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  1. chester_100's Avatar
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    #1

    Question Honorifics (sings of respect)

    Unlike many languages, English doesn't have an intricate network of titles or morphological inflections by which its users can express their respect to each other.
    Using modal auxiliaries (that show different degrees of formality) can help sometimes, but not always.
    We use he/she/you/they to refer to all members of society, no matter how respectable they are.

    I certainly know that it's very unusual, but how about using an expression like 'his Excellency' or something like that for men.
    Please note that I mean for ordinary but respectable persons, and not necessarily for high-ranking officials.

  2. Reemy's Avatar
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    #2

    Re: Honorifics (sings of respect)

    Sir is an honorific used as a title or a courtesy title to address a man without using his given or family name, while Your Excellency is the kind of honorific to be given to presidents, high ranked officials and ambassadors. You may like to check this article about Style (manner of address)!

    Style (manner of address) - Wikipedia, the free encyclopedia

  3. BobK's Avatar
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    #3

    Re: Honorifics (sings of respect)

    - though I suspect 'sir' is more popular in America than in the UK. When someone calls me 'sir' I assume they're either foreign or trying to sell me something (or both).

    I've been addressed as 'Your Excellency' more than once - but by waiters in Indian restaurants! It's not a commonly used honorific (though it does has a use in the field of diplomacy - which I assume is mentioned in that link).

    b

  4. emsr2d2's Avatar
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    #4

    Re: Honorifics (sings of respect)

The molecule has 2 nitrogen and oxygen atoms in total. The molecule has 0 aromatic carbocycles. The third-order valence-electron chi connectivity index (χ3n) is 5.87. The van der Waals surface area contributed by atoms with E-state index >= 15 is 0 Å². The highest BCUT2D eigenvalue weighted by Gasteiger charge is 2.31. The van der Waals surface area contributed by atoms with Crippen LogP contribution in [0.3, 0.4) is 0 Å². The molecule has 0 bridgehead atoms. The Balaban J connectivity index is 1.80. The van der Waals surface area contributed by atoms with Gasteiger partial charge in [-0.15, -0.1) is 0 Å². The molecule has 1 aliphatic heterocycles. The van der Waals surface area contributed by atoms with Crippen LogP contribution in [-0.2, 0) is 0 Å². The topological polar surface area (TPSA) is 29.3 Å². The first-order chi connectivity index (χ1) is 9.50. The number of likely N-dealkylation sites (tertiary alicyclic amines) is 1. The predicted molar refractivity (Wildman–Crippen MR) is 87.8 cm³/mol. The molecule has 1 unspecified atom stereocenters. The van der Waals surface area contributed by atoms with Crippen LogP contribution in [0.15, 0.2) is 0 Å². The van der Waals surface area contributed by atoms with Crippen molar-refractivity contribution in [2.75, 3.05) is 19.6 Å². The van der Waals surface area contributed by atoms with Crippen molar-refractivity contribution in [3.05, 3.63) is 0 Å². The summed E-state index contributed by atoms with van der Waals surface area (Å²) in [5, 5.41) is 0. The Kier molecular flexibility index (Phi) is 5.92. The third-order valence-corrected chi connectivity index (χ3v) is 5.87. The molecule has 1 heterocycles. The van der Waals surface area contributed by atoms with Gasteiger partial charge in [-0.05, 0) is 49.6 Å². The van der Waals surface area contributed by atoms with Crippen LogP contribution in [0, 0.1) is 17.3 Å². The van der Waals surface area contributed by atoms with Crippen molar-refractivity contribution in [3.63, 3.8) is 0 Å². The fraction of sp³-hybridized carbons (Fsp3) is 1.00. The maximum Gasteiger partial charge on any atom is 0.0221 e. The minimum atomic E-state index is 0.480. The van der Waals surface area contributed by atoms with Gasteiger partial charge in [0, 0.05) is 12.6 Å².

Yes, waiting staff (waiters/waitresses) address the customers as "Sir" and "Madam" in some restaurants.

  5. chester_100's Avatar
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    #5

    Re: Honorifics (sings of respect)

    Thank you folks,

    The page is informative, but as I've already mentioned, I meant a rank-free situation. Without social formalities.
    Modern English is an intrinsically open language. It has some tools to show respect in face-to-face situations, but it's not that strong when it comes to third persons. In some systems, even an absent person may be respected.

    One structural way used for that purpose is employing third person plural pronouns or inflections to refer to the absent person; let's concoct a hypothetical English example: Mr. Jack are not home now. An obtrusively anomalous structure.

    The case can become even more serious when the person who is being talked about is present in the communication situation. For instance, Jim is talking about his grandfather who is present there:
    -Jim: He [the grandfather] is staying with me.
    In some cultures, that may sound rude.

  6. Barb_D's Avatar
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    #6

    Re: Honorifics (sings of respect)

    It could be considered rude to speak about someone who is present in the third person if it's the only reference to the person in the sentence.